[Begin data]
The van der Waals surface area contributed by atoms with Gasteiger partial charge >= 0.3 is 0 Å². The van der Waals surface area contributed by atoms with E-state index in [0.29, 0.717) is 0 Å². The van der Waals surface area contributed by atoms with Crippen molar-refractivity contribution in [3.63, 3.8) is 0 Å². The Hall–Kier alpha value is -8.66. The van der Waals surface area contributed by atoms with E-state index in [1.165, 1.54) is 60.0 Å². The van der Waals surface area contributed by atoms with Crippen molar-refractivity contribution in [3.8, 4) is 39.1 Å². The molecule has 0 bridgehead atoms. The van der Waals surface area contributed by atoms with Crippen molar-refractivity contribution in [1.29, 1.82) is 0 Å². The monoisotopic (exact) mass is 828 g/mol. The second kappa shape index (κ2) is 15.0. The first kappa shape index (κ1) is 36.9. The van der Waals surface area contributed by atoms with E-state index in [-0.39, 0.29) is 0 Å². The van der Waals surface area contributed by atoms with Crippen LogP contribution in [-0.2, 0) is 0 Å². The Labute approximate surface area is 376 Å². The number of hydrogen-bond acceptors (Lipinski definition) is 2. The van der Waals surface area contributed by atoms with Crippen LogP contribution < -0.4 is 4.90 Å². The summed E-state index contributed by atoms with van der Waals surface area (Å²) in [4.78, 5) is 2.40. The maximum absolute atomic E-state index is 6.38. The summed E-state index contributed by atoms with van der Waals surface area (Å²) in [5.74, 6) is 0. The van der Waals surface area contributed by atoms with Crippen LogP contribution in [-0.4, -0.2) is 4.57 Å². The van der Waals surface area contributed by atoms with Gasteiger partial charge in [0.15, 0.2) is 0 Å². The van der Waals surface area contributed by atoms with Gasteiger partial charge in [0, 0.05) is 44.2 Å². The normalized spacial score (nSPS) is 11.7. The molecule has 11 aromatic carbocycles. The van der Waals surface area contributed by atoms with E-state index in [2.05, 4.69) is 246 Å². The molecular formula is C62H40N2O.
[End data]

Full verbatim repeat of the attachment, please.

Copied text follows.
The van der Waals surface area contributed by atoms with Gasteiger partial charge >= 0.3 is 0 Å². The van der Waals surface area contributed by atoms with E-state index in [0.29, 0.717) is 0 Å². The van der Waals surface area contributed by atoms with Crippen molar-refractivity contribution in [3.63, 3.8) is 0 Å². The Hall–Kier alpha value is -8.66. The van der Waals surface area contributed by atoms with E-state index in [1.165, 1.54) is 60.0 Å². The van der Waals surface area contributed by atoms with Crippen molar-refractivity contribution in [3.8, 4) is 39.1 Å². The molecule has 0 bridgehead atoms. The van der Waals surface area contributed by atoms with Crippen molar-refractivity contribution in [1.29, 1.82) is 0 Å². The monoisotopic (exact) mass is 828 g/mol. The second kappa shape index (κ2) is 15.0. The first kappa shape index (κ1) is 36.9. The van der Waals surface area contributed by atoms with E-state index in [-0.39, 0.29) is 0 Å². The van der Waals surface area contributed by atoms with Crippen LogP contribution in [-0.2, 0) is 0 Å². The Labute approximate surface area is 376 Å². The number of hydrogen-bond acceptors (Lipinski definition) is 2. The van der Waals surface area contributed by atoms with Crippen LogP contribution < -0.4 is 4.90 Å². The summed E-state index contributed by atoms with van der Waals surface area (Å²) in [4.78, 5) is 2.40. The maximum absolute atomic E-state index is 6.38. The summed E-state index contributed by atoms with van der Waals surface area (Å²) in [5.74, 6) is 0. The van der Waals surface area contributed by atoms with Crippen LogP contribution in [-0.4, -0.2) is 4.57 Å². The van der Waals surface area contributed by atoms with Gasteiger partial charge in [0.15, 0.2) is 0 Å². The van der Waals surface area contributed by atoms with Gasteiger partial charge in [0, 0.05) is 44.2 Å². The normalized spacial score (nSPS) is 11.7. The molecule has 11 aromatic carbocycles. The van der Waals surface area contributed by atoms with E-state index in [2.05, 4.69) is 246 Å². The molecular formula is C62H40N2O.